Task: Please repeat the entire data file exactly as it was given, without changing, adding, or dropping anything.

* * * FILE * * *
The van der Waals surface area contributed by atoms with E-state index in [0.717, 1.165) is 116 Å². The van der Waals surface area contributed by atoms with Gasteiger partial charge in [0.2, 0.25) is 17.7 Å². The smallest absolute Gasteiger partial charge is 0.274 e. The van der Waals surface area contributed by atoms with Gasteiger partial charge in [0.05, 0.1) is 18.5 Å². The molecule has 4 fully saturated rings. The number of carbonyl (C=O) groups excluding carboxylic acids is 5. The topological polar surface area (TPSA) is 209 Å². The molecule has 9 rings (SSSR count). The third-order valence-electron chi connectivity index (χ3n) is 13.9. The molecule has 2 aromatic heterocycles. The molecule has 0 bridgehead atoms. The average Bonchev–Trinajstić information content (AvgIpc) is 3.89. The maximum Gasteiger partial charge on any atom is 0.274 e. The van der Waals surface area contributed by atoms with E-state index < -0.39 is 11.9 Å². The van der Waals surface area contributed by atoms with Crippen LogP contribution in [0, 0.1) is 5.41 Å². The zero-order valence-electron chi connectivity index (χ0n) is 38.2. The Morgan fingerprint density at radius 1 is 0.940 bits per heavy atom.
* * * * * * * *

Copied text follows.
The van der Waals surface area contributed by atoms with E-state index in [0.717, 1.165) is 116 Å². The van der Waals surface area contributed by atoms with Gasteiger partial charge in [0.2, 0.25) is 17.7 Å². The smallest absolute Gasteiger partial charge is 0.274 e. The van der Waals surface area contributed by atoms with Gasteiger partial charge in [0.05, 0.1) is 18.5 Å². The molecule has 4 fully saturated rings. The number of carbonyl (C=O) groups excluding carboxylic acids is 5. The topological polar surface area (TPSA) is 209 Å². The molecule has 9 rings (SSSR count). The third-order valence-electron chi connectivity index (χ3n) is 13.9. The molecule has 2 aromatic heterocycles. The molecule has 0 bridgehead atoms. The average Bonchev–Trinajstić information content (AvgIpc) is 3.89. The maximum Gasteiger partial charge on any atom is 0.274 e. The van der Waals surface area contributed by atoms with E-state index < -0.39 is 11.9 Å². The van der Waals surface area contributed by atoms with Crippen LogP contribution in [0, 0.1) is 5.41 Å². The zero-order valence-electron chi connectivity index (χ0n) is 38.2. The Morgan fingerprint density at radius 1 is 0.940 bits per heavy atom.